When Marshall McLuhan coined the phrase “The medium is the message”, he used the example of the railway, pointing out that it did not introduce movement or transport or the wheel into society, but it accelerated and enlarged the scale of previous human functions, creating totally new kinds of cities and new kinds of work and leisure.
I was reminded of this, when I saw the TV advertisement that is currently being run by AO.com, the online domestic appliance retailer.
The ad doesn’t talk about the products – it’s set in a warehouse that’s a hive of activity as washing machines, fridges etc are moved out, and staff high-five each other as another order is fulfilled.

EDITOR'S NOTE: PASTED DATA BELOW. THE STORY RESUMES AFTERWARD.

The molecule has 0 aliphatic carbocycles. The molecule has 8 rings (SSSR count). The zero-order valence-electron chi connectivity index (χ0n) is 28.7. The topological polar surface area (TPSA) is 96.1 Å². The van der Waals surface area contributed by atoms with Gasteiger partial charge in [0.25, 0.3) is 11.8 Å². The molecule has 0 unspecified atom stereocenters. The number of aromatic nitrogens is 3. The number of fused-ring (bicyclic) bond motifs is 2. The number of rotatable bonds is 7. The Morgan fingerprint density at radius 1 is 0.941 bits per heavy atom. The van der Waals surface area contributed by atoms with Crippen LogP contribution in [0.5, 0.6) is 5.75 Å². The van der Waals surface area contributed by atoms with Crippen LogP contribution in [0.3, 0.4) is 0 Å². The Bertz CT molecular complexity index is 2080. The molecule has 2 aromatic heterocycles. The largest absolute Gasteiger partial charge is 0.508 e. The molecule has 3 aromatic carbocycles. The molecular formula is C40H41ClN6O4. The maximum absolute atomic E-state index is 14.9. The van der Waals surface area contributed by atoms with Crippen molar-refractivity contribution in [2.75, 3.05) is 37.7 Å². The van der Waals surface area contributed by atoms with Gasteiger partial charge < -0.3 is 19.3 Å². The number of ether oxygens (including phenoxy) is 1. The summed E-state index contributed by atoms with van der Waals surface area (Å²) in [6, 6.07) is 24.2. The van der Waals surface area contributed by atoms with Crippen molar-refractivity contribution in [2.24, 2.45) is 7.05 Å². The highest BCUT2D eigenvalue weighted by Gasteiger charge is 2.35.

For AO, clearly, the movement is the message.
This focus on logistics and service has paid dividends for the company. The business only exists because in 2000 CEO John Roberts bet a friend £1 that the internet could be used to sell appliances in a better way.
Setting out its strategy, the company says: “We have engineered our supply chain to provide the best service possible for our customers, in the most efficient, intelligent and effective economic way.”
In 2009 it acquired two-man delivery company, Expert Logistics, from Iceland giving it control over the distribution of its goods.
And the success of the strategy was highlighted last week when AO.com floated on the stock market giving it a market capitalisation of £1.5 billion.
McLuhan also came up with the notion of the global village, and he predicted the world wide web some thirty years before it was invented. I suspect that the way AO has focused on the medium of logistics would appeal to him.